Worried woman on the phone

Do you have a lot of money, but stay up nights worrying it will disappear?

After working with, and knowing personally so many affluent people over the years, I have come to recognize a common secret among this group — particularly women:

Despite having far more money than the average person in their community, much less the world, they are terrified that it will all disappear. This is such a common issue, that after a 2013 Allianz poll that found that half of middle-class women, and a third of affluent women fear becoming homeless, the fear was deemed “Bag Lady Syndrome” by the media.

Sometimes the fear manifests in other worries — a woman may fear losing her lifestyle, and the social network that comes with it. Perhaps she’s afraid that her children and grandchildren may struggle, or face a perilous future in the face of political, economic or environmental uncertainty.

Consider my client, whom I’ll call Sally, a gorgeous woman in her 70s who married (well) three times, inherited a sizable sum from her parents, and ran her own successful fashion business. Sally enjoys her four homes, frequented often by her four children, a gaggle of grandchildren, and various friends and relatives. Her accounts are impressive. But she constantly frets and loses sleep over it all disappearing tomorrow— not to mention what the world today might be like for her descendants.

When I first met her, Sally told me, “Molly, I know that I have an unusually comfortable life, but there are many nights when I stay up worrying about whether I will have enough through the rest of my life, or if a drop in the market would force me to drastically downsize. And with all the changes in the world, I am more compelled than ever create a safety net for my children and their families. Sometimes I think I am crazy, but I can’t help but worrying.”

This is such a common story, one that speaks to the human relationship with security. Think about it: Since the dawn of humanity, humans have thrived on scarcity. It was literal hunger that drove them to get up in the morning, hunt for food, innovate ways to build homes to protect their families, store food and ward off predators. Excessive comfort is not a natural state for humans — educated modern women being no exception.

Even though I grew up with affluence, as I wrote about here [link to ‘About Molly Ward’], and I have always been professionally and financially successful, I have a host of my own money hang-ups. I feel so grateful for all the gifts in my life: A strong family, financial comfort, a great education, my health, intelligence. I often to think about my very successful, self-made, Depression era grandparents who taught me so much about serving others, decency and gratitude. Am I living up to my potential? Am I good steward of my gifts?

If you are prone to anxiety about your money, despite having a lot of it, first rest assured that you are completely normal. I have clients who have hundreds of millions of very secure dollars, very frugal tastes (think: Millionaire Next Door) and still worry about living out of their cars. One woman is worth $20 million, and drives an old Chevy pickup truck, and pursues paid board positions because she is terrified of tapping into her nut. The key to combating this stress is to turn it into action, and make sure that you have taken all necessary precautions to protect what you do have, help make your assets work for you now, and help to secure your future.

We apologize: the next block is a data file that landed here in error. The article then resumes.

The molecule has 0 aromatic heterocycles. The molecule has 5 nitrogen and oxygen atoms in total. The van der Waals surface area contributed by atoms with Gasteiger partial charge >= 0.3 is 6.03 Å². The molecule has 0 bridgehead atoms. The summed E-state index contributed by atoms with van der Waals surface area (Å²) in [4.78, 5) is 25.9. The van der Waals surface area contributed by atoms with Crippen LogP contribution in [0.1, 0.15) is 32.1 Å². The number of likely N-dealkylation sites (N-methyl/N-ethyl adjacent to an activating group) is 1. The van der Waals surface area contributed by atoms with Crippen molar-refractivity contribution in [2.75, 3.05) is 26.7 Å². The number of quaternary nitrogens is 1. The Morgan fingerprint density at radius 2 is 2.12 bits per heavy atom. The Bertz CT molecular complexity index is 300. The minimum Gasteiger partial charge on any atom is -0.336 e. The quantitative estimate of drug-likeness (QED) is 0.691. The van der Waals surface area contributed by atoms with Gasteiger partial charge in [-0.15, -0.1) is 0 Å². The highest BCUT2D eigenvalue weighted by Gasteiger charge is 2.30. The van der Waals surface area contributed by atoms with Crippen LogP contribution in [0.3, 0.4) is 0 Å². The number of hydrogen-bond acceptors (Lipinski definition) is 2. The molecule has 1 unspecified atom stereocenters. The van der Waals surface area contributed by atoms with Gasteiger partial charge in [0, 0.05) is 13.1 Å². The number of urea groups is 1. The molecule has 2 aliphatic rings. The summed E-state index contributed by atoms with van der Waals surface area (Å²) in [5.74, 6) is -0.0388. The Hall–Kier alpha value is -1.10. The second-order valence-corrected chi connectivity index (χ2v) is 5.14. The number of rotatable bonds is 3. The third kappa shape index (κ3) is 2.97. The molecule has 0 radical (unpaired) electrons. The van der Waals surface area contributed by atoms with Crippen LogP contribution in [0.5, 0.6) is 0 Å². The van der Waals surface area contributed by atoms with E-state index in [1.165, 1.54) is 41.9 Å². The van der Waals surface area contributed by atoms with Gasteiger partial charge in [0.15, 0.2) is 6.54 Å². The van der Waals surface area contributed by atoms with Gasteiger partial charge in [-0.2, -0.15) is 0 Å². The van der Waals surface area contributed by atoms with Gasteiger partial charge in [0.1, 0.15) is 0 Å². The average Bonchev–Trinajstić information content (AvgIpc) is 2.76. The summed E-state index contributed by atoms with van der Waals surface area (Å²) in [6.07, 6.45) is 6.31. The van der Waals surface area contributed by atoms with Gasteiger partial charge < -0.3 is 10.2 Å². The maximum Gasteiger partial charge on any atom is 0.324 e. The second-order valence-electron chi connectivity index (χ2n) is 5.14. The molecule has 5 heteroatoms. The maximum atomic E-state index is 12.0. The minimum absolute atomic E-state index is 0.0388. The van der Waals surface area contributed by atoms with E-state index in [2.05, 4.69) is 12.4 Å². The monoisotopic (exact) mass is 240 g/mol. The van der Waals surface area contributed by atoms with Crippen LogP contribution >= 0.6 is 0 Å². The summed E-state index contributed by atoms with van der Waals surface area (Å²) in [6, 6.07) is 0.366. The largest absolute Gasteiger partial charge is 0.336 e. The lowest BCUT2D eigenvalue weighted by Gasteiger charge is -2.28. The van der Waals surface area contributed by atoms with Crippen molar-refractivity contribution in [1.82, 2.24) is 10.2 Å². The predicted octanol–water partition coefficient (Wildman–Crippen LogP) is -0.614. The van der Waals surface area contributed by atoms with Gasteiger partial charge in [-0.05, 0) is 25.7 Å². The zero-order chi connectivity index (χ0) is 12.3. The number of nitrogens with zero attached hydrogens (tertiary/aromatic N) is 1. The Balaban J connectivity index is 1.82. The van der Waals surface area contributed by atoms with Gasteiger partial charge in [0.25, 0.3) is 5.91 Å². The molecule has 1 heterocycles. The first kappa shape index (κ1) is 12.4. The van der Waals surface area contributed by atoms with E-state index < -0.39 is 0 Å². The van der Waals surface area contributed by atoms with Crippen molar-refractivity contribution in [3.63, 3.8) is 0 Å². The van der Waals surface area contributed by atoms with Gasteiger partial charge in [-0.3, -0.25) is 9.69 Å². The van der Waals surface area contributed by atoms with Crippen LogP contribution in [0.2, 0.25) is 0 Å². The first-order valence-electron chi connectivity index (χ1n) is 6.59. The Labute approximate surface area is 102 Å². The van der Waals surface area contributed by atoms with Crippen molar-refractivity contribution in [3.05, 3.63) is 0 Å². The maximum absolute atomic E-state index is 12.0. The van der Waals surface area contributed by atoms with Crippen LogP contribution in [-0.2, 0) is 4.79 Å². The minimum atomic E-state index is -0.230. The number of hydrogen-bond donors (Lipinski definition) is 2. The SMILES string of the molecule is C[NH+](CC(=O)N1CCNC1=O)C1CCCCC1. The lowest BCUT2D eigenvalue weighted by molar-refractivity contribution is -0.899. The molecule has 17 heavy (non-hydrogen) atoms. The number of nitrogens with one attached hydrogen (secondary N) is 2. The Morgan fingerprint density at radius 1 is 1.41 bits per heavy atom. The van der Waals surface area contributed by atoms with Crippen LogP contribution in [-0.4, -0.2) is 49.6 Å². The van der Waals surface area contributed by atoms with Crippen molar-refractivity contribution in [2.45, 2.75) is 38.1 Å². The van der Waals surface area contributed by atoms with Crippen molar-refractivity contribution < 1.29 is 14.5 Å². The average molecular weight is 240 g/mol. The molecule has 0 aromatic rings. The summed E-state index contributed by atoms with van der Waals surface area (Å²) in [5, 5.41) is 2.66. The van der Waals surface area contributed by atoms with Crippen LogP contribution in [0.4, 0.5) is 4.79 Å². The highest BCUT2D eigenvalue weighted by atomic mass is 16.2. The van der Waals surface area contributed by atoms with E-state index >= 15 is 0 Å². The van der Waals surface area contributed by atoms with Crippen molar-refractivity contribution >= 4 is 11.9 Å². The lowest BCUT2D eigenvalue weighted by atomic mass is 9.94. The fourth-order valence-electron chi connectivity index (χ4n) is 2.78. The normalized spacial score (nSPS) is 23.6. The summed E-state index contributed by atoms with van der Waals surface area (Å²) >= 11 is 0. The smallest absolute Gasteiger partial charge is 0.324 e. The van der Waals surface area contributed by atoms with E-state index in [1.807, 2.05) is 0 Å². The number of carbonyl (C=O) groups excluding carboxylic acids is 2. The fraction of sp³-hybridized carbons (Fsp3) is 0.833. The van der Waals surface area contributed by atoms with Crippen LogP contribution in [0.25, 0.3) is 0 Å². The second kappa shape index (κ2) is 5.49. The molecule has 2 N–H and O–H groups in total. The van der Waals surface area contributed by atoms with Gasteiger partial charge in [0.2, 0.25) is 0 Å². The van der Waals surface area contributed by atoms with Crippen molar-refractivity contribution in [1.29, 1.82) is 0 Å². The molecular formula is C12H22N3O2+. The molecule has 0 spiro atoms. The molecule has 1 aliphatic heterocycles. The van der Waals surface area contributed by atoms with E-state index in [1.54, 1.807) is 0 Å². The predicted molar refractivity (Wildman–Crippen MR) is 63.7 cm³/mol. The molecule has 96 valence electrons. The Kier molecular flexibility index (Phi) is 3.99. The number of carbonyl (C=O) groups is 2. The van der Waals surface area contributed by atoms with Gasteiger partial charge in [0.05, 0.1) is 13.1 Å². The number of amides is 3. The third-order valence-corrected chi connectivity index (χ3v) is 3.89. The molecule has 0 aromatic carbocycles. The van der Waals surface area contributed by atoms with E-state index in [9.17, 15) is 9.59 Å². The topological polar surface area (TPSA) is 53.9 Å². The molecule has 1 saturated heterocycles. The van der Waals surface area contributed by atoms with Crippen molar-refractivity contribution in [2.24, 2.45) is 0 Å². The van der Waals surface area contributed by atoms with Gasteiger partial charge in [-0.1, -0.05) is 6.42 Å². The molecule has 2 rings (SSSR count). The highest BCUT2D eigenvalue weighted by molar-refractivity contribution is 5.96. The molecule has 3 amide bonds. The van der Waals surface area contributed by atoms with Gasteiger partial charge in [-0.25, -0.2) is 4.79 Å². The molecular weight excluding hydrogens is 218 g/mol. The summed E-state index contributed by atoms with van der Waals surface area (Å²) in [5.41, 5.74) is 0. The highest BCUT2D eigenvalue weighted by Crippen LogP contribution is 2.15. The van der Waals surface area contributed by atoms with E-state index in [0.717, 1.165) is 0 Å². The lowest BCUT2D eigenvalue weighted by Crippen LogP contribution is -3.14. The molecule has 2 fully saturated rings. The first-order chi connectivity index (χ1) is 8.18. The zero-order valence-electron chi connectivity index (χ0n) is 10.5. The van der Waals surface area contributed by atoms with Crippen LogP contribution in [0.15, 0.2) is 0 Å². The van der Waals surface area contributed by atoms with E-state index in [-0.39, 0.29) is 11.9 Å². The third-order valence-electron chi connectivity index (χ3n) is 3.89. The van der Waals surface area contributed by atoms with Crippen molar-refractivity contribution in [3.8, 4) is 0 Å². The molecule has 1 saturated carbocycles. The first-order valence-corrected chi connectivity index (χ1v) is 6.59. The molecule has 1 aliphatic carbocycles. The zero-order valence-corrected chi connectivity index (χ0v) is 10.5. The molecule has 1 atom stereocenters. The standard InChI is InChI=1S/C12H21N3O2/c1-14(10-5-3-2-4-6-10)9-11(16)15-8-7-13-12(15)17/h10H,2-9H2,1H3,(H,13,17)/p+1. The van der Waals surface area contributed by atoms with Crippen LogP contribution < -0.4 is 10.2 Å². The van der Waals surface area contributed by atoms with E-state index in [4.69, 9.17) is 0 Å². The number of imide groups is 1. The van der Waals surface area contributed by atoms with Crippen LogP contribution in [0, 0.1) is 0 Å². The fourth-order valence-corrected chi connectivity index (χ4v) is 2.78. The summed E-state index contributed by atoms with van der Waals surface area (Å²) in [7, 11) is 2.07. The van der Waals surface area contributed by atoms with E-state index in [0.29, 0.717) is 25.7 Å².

One of the big differences between affluent people who are terrified about their financial futures, and those who sleep easy and enjoy their wealth, is a plan. People who have reliable, predictable income streams (and available assets), who have a plan in place for their money and retirement, tend to be those who buy their dream house in Vail, or treat their grandchildren to the dream cruise. Those who withdraw their investments in chunks and live off their assets, tend to be much more anxious about their futures. When these people first come into my office, they are living in what economist Tom Henga calls, “just in case retirement.” When I ask, “Why haven’t you booked that trip to Africa you always dreamed of?” they say: “We are waiting, just in case something happens.” “Something” might be a major market crash, or a long-term-care medical expense. Despite the fact that their portfolio might be able to withstand the stress of these challenges, those without a plan are often beholden to an arbitrary figure (usually in the millions) that they keep in mind, convinced that if that nut dips below their threshold, they will be thrust into financial crisis. Proper planning saves investors from this illogical thinking, and gives them freedom to make decisions based on facts and projections.

With the right financial professional you can feel confident that your life, and that of your children and grandchildren, will be more financially secure and comfortable, and able to withstand the fluctuations of the normal market ebbs and flows. But more importantly, with the right plan in place you can have predictable, reliable and sustainable income plans and not only enjoy live out your dreams, but be much happier day-to-day.

 

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